The impact of the Corona virus is also significant in the import trade. "All employees who can work from home are doing so in our company. With the exception of the quality department, this is possible for almost everyone", says Michel Jansen of Total Produce Rotterdam. "The least you can do is monitor developments closely and put people's health first."
"A large part of our sales are exported within Europe. You can see that retail remains almost the only sales channel. Many open markets are being closed and the wholesale customers with sales to bars and restaurants will also have a very difficult time. I hope they will be able to bridge this period," says Michel.
"But there are also major concerns on the import side, especially for suppliers at a great distance. It is very difficult to make decisions about trade that will arrive in three or four weeks. We now see that in the preparation for the South African citrus season, among other things. There is widespread uncertainty," says Michel.
"At the moment we are not a major player in citrus, except for a few specific varieties. We do see that the demand for citrus continues to grow well. I also hear that the demand for long-lasting fruit and vegetables, such as potatoes, onions, cabbage and apples is very good. The consumer now has an extra eye for shelf life and health value. "
He sympathises with the supermarket organisations in these exceptional times. "People are busier than at Christmas, but those holidays are prepared for weeks in advance. This situation, however, requires short-term improvisation. I think that these organisations are under great pressure. Supermarket employees cannot stay at home and are therefore at greater risk of infection. It is very difficult to estimate how this will continue. "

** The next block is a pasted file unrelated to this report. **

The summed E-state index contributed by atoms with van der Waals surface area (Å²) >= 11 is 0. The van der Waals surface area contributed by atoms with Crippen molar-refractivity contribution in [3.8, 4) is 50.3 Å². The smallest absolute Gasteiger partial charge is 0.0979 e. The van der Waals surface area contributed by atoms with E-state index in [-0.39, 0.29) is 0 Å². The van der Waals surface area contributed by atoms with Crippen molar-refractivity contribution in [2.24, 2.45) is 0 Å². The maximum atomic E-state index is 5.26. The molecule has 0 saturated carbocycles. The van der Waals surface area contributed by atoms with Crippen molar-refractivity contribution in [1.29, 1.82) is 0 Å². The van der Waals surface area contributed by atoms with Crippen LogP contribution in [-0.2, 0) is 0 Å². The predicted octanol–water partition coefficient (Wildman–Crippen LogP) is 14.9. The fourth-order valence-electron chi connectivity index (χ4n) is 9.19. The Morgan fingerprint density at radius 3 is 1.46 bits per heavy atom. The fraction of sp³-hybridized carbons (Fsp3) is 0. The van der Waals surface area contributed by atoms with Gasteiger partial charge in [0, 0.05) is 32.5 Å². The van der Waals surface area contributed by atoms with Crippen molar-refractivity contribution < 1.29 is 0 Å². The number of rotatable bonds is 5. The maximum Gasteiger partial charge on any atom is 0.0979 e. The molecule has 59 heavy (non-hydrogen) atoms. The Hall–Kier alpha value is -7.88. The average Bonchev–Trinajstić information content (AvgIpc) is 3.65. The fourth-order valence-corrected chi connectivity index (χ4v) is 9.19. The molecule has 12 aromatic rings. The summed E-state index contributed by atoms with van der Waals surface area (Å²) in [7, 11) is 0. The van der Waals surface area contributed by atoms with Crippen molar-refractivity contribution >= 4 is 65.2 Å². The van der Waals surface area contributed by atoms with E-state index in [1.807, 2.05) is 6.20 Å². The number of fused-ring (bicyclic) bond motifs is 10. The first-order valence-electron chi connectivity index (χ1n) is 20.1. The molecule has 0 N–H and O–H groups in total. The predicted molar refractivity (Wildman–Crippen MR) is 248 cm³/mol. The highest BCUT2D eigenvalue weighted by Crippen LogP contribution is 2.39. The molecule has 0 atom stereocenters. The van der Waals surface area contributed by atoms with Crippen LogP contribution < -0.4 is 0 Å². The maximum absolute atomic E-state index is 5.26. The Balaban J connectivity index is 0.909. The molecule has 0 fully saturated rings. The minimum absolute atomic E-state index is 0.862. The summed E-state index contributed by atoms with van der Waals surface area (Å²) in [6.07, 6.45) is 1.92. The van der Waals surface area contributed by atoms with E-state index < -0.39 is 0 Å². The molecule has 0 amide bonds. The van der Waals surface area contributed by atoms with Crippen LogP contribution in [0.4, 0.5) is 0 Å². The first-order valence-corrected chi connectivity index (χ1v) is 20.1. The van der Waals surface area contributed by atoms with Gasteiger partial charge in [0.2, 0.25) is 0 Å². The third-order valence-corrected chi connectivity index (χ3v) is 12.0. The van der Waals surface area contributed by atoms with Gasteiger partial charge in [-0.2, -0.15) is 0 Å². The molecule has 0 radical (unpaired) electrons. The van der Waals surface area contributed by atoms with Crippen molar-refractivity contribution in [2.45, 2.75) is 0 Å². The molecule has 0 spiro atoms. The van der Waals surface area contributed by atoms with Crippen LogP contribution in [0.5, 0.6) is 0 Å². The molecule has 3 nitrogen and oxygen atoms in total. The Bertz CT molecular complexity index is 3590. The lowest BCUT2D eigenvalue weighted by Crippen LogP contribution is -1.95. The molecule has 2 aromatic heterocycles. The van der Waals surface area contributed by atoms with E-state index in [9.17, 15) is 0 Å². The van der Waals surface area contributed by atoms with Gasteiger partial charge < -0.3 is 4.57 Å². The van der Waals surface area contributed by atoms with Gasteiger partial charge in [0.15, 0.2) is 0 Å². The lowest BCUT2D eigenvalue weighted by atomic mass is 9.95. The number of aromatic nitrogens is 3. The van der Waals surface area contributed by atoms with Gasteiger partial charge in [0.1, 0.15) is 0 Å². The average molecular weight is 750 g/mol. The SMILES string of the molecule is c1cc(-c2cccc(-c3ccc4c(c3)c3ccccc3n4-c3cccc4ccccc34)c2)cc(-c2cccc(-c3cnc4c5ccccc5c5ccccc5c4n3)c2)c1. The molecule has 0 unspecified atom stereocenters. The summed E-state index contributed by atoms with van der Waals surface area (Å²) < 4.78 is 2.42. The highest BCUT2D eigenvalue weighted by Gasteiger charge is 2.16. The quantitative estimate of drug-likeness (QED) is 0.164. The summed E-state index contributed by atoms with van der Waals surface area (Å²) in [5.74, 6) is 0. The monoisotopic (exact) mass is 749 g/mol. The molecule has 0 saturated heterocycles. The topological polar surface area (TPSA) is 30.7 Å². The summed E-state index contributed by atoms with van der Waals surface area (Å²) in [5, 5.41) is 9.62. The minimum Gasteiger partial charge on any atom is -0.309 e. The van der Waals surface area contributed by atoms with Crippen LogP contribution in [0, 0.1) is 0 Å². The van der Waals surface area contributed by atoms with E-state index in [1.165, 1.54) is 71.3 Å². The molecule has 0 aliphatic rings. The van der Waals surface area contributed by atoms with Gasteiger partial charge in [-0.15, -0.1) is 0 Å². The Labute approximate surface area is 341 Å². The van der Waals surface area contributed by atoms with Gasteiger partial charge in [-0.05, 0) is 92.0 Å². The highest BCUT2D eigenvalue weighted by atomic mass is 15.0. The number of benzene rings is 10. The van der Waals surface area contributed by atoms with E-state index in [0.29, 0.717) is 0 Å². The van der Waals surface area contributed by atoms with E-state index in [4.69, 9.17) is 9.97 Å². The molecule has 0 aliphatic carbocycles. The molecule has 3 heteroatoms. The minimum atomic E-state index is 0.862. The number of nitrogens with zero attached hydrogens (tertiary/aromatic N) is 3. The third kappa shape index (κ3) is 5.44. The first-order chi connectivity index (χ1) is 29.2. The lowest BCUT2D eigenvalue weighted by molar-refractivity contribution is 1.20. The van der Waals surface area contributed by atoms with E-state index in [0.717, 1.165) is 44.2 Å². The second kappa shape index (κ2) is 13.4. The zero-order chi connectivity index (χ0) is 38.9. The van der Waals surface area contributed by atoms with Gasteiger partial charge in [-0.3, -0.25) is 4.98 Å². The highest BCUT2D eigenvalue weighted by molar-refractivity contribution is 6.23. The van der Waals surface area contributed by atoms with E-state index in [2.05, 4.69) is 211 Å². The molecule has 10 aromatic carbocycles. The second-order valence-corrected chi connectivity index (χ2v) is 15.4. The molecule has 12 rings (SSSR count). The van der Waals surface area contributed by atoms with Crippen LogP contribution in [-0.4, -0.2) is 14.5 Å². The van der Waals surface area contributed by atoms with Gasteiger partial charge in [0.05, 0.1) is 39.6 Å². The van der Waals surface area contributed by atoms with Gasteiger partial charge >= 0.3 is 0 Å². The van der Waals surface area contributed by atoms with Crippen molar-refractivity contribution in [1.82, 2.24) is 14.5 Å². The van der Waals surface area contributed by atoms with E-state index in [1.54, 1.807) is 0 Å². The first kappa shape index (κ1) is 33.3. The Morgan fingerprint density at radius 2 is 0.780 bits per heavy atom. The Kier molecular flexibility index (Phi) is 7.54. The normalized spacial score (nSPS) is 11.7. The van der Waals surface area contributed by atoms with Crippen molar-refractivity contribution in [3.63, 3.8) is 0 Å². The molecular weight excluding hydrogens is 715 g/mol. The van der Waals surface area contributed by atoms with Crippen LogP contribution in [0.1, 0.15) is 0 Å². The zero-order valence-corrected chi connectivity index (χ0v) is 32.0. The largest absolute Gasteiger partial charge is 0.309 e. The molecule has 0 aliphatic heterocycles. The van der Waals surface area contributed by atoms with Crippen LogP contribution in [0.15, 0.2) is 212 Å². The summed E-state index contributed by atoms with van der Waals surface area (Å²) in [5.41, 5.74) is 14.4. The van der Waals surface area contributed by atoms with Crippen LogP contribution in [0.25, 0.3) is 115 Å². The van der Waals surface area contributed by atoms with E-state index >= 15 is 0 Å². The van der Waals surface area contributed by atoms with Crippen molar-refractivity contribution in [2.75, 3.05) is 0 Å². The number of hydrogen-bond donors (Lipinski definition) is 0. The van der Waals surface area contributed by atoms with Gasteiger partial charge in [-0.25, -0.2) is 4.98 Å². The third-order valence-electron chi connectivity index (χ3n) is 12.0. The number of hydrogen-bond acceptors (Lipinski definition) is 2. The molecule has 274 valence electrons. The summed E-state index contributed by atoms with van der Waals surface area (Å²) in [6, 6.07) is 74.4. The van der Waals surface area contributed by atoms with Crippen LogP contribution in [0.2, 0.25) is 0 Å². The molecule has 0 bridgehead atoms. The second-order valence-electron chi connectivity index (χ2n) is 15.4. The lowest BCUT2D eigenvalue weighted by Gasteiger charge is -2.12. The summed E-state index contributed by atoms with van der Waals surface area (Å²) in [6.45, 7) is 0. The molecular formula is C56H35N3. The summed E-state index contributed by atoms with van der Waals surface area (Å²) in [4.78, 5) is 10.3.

"Provisioning the stores is not a problem for the time being. Although borders are being closed everywhere, the transport of foodstuffs is a top priority. This is evident from the exceptional position within the crucial occupational groups for the people who work in the food chain. to ensure supplies, given the high priority of food supply, I assume that our products will continue to find their way to consumers," Michel concludes.
Eric van Arendonk, Nature's Pride
"We see that all links in the chain are affected. Much is uncertain for suppliers and customers. Nature's Pride has formed a team that closely follows the developments and translates these directly into the organisation. The health of colleagues and continued good service for our customers and suppliers are paramount. For example, we moved all visits to and from Nature's Pride to after April 6," says Eric van Arendonk of Nature's Pride.
"The staff departments such as HR, Finance and Marketing have been working from home since Monday. The space that has been created is used by sales and purchasing, so that they always have an empty desk to the left and right of their desk. But also purchasing and sales are working from home where possible. Everyone keeps a minimum distance of 1.5 meters from each other in the packing department and canteen. Physical contact with our customers and suppliers will not be possible for a while. We keep in touch with them by mail, telephone and other means of communication. It is essential to keep each other well informed about the situation," Eric emphasises.
"The measures were implemented quickly so that the processes could run smoothly. It is great to see how modern means of communication help us to keep in touch with each other, both internally and with customers and suppliers," says Eric. "The consequences are particularly significant for wholesale and food service. Sales of a number of products are stagnating. Together with our customers and suppliers, we will make the best of it and look for creative solutions. We will do everything we can to continue to supply our customers and to serve our growers optimally. "